Saturday, July 7, 2007

Berlin, politics and the Middle East: James Bernsen '94

[Update: Since writing this, James has learned he's shipping out July 20.]

James Bernsen, FTA Class Of 1994 here! Here’s an update on what I’m doing.

I am currently the President, Executive Assistant, Mailroom Coordinator and Errand Boy for Bernsen Consulting, a political public relations company I founded as a part-time gig three years ago, but which went full-time in January. I currently live in the People’s Republic of Austin, doing legislative and political work. My big client right now is the Texas House Republican Caucus.

I served on the Batt from 1993-1995, all of it on the City Desk, where I was briefly assistant city editor. After graduating, I moved to the pinnacle of success very early in my career, landing a spot at the New York Times of the Bosque River (otherwise known as the Stephenville Empire Tribune). From there, I moved to that paragon of journalism, the Uvalde Leader News, and then on to the Brazosport Facts (Clute, Tx.) In 1998, I was selected for the Arthur F. Burns Fellowship, which is a journalism exchange program between Germany and the United States. (I was a double major – journalism and German – at A&M). I worked for the Berliner Zeitung in Berlin, Germany. It was the former newspaper of East Berlin, and even 9 years after the wall fell down, the reporters were oddly dependent on the government for news. They never actually looked for stories, just sat around waiting for a government press release to tell them what to write. They had just hired a West German editor to turn them around, as they were losing subscribers to all the West Berlin papers, with much more cutting-edge journalism. I wrote German-language articles for that paper, and English articles for my paper back in Texas.

After returning to the U.S., I took a weird detour into the fun-filled realm of politics, landing a job in 1999 as Deputy Press Secretary for Sen. Phil Gramm. When Gramm retired, I went to work on two campaigns in 2002, one for Texas Senate (won that one) and one for congress (lost that one). In 2003, I went to work for State Rep. Dianne White Delisi (R-Temple) as her legislative director.

When the Democrats decided to zip off to Ardmore, Oklahoma to bust a quorum and kill the redistricting bill in 2003, I made up a deck of playing cards similar to those showing the Iraqi generals and leaders we were trying to track down. I did this as a joke to pass the time in the suddenly quiet House of Representatives, but my boss showed them to News 8 Austin and the next day they were on CNN. Phone calls promptly poured in, and I suddenly had people from all over (including some of the Democrats themselves) calling to buy these. Trying to avoid ethical entanglements of a house staffer, I established Bernsen Consulting, had the cards printed and hired my cousin, a starving University of Texas student, to sell them for me. Texas Monthly put them in their magazine and that also helped my business.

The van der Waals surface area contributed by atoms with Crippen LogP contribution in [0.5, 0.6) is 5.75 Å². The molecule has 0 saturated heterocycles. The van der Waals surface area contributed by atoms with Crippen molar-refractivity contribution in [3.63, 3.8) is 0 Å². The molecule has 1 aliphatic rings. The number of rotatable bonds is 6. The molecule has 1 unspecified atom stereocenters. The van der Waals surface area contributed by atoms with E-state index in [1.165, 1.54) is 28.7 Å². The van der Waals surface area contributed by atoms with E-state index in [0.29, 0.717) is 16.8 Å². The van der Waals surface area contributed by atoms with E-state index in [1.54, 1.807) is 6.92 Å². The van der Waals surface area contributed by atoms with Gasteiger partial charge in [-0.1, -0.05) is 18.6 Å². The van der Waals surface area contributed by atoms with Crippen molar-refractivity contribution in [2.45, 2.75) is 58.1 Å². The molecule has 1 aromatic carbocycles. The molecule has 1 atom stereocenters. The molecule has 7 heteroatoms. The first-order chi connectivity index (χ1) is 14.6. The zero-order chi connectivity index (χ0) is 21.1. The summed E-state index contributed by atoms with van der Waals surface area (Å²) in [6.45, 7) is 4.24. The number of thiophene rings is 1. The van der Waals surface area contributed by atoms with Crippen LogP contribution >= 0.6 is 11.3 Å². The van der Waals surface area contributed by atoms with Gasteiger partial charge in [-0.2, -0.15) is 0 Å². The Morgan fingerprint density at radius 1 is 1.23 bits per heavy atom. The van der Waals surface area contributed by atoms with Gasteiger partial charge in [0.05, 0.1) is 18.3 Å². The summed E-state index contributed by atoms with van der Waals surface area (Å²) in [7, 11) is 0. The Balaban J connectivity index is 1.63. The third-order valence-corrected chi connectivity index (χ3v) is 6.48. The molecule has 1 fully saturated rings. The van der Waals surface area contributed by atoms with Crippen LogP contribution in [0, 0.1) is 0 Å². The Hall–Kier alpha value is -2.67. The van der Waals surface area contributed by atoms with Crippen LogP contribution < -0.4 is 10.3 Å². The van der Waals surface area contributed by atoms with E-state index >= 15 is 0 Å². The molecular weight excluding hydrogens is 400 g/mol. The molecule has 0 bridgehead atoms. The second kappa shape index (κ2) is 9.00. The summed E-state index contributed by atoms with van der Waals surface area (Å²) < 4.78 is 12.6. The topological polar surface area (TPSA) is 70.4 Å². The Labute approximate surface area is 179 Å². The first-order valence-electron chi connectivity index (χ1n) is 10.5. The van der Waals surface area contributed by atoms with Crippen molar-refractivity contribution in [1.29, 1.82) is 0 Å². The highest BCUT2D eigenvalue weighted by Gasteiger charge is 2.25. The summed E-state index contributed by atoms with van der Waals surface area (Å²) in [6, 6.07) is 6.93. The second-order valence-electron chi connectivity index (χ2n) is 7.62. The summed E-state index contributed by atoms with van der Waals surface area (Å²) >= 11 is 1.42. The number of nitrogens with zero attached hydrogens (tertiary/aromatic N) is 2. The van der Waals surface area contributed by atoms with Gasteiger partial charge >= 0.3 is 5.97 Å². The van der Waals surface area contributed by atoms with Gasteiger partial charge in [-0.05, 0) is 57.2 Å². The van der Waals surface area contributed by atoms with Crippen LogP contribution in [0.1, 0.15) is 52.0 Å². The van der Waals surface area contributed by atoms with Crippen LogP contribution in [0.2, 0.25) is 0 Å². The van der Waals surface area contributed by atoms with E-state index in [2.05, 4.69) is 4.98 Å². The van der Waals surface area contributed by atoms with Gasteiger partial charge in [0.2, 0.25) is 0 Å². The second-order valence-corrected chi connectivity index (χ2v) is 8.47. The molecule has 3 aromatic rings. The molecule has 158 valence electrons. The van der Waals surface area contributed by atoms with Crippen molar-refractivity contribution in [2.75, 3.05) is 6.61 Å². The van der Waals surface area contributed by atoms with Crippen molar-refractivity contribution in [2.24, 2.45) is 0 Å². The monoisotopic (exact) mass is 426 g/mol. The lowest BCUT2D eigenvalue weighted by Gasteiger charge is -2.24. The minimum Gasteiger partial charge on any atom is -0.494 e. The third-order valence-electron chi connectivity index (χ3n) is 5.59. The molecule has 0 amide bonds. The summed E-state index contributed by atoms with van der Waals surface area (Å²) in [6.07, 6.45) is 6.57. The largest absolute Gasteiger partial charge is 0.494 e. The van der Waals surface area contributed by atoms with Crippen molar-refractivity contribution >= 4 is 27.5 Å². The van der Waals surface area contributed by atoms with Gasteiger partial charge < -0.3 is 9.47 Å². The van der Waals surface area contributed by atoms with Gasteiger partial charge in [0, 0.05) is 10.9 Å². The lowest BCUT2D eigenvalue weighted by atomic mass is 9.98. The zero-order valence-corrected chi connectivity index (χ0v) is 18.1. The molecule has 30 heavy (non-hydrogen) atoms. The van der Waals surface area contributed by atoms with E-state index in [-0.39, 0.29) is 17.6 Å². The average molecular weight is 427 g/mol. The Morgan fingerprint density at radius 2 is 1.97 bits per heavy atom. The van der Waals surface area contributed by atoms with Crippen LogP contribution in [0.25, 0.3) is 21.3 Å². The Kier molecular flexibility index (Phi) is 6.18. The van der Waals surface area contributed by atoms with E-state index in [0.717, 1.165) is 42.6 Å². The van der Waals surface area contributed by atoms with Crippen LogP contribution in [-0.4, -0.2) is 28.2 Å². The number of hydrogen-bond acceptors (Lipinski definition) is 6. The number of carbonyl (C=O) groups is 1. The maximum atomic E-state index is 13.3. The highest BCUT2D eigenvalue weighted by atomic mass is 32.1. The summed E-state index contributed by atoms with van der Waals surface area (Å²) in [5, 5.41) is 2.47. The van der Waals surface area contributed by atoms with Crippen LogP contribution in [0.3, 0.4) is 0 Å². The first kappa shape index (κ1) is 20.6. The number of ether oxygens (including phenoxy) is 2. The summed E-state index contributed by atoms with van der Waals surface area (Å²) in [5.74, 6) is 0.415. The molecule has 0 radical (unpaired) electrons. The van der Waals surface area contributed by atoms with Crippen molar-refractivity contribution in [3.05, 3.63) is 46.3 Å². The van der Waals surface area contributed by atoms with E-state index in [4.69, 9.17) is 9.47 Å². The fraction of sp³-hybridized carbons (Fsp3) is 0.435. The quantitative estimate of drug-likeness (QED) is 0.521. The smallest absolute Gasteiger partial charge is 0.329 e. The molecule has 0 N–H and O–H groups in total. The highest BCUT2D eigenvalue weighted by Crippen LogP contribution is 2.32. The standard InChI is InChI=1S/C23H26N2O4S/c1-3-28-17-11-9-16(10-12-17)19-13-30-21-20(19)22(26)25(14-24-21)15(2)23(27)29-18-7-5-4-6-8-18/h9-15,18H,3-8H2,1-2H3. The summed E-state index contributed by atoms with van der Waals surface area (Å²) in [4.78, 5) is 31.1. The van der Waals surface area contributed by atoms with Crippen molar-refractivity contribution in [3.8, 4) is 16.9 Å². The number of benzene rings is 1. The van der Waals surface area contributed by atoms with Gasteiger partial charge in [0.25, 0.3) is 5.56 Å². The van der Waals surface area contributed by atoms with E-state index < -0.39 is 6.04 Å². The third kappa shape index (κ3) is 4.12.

After session ended, I went full-time, but eventually the furor died down and I had to find a real job to support myself. That’s when I got back into journalism, taking a job as a senior correspondent at the Lone Star Report, a free-market oriented political newsletter covering Texas capitol politics. I worked there through a regular session and a bunch of special sessions on redistricting and school finance.

In 2006, I was hired as the Press Secretary for Sen. Kay Bailey Hutchison’s re-election campaign. It was a fun and exciting six months, working directly for a senator who by chance was the first political person I ever interviewed way back during her first race, when I was a new reporter at the Battalion. Our race last year was under the radar compared to the governor’s race, but we had an active opponent who always kept it interesting. When the campaign was over, I decided to make a second attempt at being self-employed and re-launched Bernsen Consulting, this time as a full-fledged political P.R. company. I got a couple of clients in time for the legislative session and was in business.

All along the way, I’ve done lots of cool things on the side. For two years, I was a volunteer crewman on the Elissa, a restored 19th Century square-rigged sailing vessel homeported out of Galveston. We restored the 130 year old ship and sailed her out in the Gulf of Mexico. I got to climb up in the rigging and furl and unfurl sails 80 feet off the deck. Up there, it is surprisingly calm and peaceful.

However, the biggest change in my life came after 9/11. After the attack on our country, I was moved to do something to serve, and, after two years of soul searching, in 2004, I was commissioned as an intelligence officer in the U.S. Navy Reserve. I have since been promoted to LTJG and am currently preparing for my first deployment to the middle east in support of Operation Iraqi Freedom. Still waiting for my orders to come through, but it looks like a August or September date, with at least a year Boots on the Ground in Iraq. I’m looking forward to going, because I want to give back to this country that’s been so good to me, and I know that my skills can make a difference and hopefully bring more of our guys and gals back safely.

My hope is to be back in time to pick up some more clients for the next legislative session and begin building my company, but if there’s one thing I’ve learned in life, unexpected opportunities come about all the time, and it’s good to have the flexibility to take advantage of them.

James Bernsen
james (at) bernsenconsulting.com